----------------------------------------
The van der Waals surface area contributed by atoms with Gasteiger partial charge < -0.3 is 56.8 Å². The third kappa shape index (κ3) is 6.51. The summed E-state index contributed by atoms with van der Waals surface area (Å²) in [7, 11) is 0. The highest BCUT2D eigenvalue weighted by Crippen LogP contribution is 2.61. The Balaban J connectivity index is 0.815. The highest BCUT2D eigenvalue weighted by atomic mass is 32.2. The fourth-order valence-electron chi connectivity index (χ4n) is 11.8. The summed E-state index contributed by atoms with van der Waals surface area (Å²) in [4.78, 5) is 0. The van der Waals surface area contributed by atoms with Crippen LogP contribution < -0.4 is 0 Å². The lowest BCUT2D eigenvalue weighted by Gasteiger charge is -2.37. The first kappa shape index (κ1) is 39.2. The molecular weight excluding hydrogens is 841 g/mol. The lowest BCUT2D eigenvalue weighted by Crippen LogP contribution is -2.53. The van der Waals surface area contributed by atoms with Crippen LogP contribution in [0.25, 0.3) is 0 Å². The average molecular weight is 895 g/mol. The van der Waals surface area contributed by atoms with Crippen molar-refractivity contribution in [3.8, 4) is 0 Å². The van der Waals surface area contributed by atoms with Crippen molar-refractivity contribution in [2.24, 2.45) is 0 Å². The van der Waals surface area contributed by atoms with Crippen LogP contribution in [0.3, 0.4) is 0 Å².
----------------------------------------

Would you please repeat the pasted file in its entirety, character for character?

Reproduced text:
The van der Waals surface area contributed by atoms with Gasteiger partial charge < -0.3 is 56.8 Å². The third kappa shape index (κ3) is 6.51. The summed E-state index contributed by atoms with van der Waals surface area (Å²) in [7, 11) is 0. The highest BCUT2D eigenvalue weighted by Crippen LogP contribution is 2.61. The Balaban J connectivity index is 0.815. The highest BCUT2D eigenvalue weighted by atomic mass is 32.2. The fourth-order valence-electron chi connectivity index (χ4n) is 11.8. The summed E-state index contributed by atoms with van der Waals surface area (Å²) in [4.78, 5) is 0. The van der Waals surface area contributed by atoms with Crippen LogP contribution < -0.4 is 0 Å². The lowest BCUT2D eigenvalue weighted by Gasteiger charge is -2.37. The first kappa shape index (κ1) is 39.2. The molecular weight excluding hydrogens is 841 g/mol. The lowest BCUT2D eigenvalue weighted by Crippen LogP contribution is -2.53. The van der Waals surface area contributed by atoms with Crippen LogP contribution in [0.25, 0.3) is 0 Å². The average molecular weight is 895 g/mol. The van der Waals surface area contributed by atoms with Crippen molar-refractivity contribution in [3.8, 4) is 0 Å². The van der Waals surface area contributed by atoms with Crippen molar-refractivity contribution in [2.24, 2.45) is 0 Å². The van der Waals surface area contributed by atoms with Crippen LogP contribution in [0.3, 0.4) is 0 Å².